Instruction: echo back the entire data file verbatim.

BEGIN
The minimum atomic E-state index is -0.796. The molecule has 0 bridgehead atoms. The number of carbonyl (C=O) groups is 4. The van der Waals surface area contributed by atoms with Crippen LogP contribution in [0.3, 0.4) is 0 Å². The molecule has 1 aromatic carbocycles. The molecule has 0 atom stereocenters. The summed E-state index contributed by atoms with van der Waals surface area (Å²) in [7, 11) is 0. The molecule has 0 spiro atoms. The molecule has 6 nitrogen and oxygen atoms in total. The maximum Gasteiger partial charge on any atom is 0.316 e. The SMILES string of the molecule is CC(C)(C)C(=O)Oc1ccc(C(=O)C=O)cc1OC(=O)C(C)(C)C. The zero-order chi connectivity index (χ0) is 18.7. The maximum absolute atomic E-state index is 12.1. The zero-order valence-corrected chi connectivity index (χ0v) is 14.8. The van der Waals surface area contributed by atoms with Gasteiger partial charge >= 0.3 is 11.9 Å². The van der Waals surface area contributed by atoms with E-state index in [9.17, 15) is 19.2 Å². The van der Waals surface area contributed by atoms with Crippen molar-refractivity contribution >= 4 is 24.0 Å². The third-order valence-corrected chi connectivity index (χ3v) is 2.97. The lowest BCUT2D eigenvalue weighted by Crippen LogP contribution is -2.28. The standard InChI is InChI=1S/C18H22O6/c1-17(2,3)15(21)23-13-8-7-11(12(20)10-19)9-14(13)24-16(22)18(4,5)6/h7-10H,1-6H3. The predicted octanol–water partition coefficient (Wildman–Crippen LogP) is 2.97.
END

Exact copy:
The minimum atomic E-state index is -0.796. The molecule has 0 bridgehead atoms. The number of carbonyl (C=O) groups is 4. The van der Waals surface area contributed by atoms with Crippen LogP contribution in [0.3, 0.4) is 0 Å². The molecule has 1 aromatic carbocycles. The molecule has 0 atom stereocenters. The summed E-state index contributed by atoms with van der Waals surface area (Å²) in [7, 11) is 0. The molecule has 0 spiro atoms. The molecule has 6 nitrogen and oxygen atoms in total. The maximum Gasteiger partial charge on any atom is 0.316 e. The SMILES string of the molecule is CC(C)(C)C(=O)Oc1ccc(C(=O)C=O)cc1OC(=O)C(C)(C)C. The zero-order chi connectivity index (χ0) is 18.7. The maximum absolute atomic E-state index is 12.1. The zero-order valence-corrected chi connectivity index (χ0v) is 14.8. The van der Waals surface area contributed by atoms with Gasteiger partial charge >= 0.3 is 11.9 Å². The van der Waals surface area contributed by atoms with E-state index in [9.17, 15) is 19.2 Å². The van der Waals surface area contributed by atoms with Crippen molar-refractivity contribution >= 4 is 24.0 Å². The third-order valence-corrected chi connectivity index (χ3v) is 2.97. The lowest BCUT2D eigenvalue weighted by Crippen LogP contribution is -2.28. The standard InChI is InChI=1S/C18H22O6/c1-17(2,3)15(21)23-13-8-7-11(12(20)10-19)9-14(13)24-16(22)18(4,5)6/h7-10H,1-6H3. The predicted octanol–water partition coefficient (Wildman–Crippen LogP) is 2.97.